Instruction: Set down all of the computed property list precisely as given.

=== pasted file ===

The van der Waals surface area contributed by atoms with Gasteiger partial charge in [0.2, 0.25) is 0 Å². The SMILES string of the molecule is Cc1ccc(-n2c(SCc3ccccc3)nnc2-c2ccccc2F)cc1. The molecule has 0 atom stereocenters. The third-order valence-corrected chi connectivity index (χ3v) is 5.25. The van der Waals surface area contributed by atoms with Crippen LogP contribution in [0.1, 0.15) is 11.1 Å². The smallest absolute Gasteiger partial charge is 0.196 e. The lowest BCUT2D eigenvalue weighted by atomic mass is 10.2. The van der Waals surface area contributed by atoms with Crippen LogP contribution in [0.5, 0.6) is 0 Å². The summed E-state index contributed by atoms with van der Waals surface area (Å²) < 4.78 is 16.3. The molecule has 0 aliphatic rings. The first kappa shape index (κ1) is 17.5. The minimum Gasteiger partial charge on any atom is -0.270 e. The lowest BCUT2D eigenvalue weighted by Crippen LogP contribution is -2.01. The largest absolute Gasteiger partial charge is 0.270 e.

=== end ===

The van der Waals surface area contributed by atoms with Gasteiger partial charge in [0.2, 0.25) is 0 Å². The SMILES string of the molecule is Cc1ccc(-n2c(SCc3ccccc3)nnc2-c2ccccc2F)cc1. The molecule has 0 atom stereocenters. The third-order valence-corrected chi connectivity index (χ3v) is 5.25. The van der Waals surface area contributed by atoms with Crippen LogP contribution in [0.1, 0.15) is 11.1 Å². The smallest absolute Gasteiger partial charge is 0.196 e. The lowest BCUT2D eigenvalue weighted by atomic mass is 10.2. The van der Waals surface area contributed by atoms with Crippen LogP contribution in [0.5, 0.6) is 0 Å². The summed E-state index contributed by atoms with van der Waals surface area (Å²) < 4.78 is 16.3. The molecule has 0 aliphatic rings. The first kappa shape index (κ1) is 17.5. The minimum Gasteiger partial charge on any atom is -0.270 e. The lowest BCUT2D eigenvalue weighted by Crippen LogP contribution is -2.01. The largest absolute Gasteiger partial charge is 0.270 e.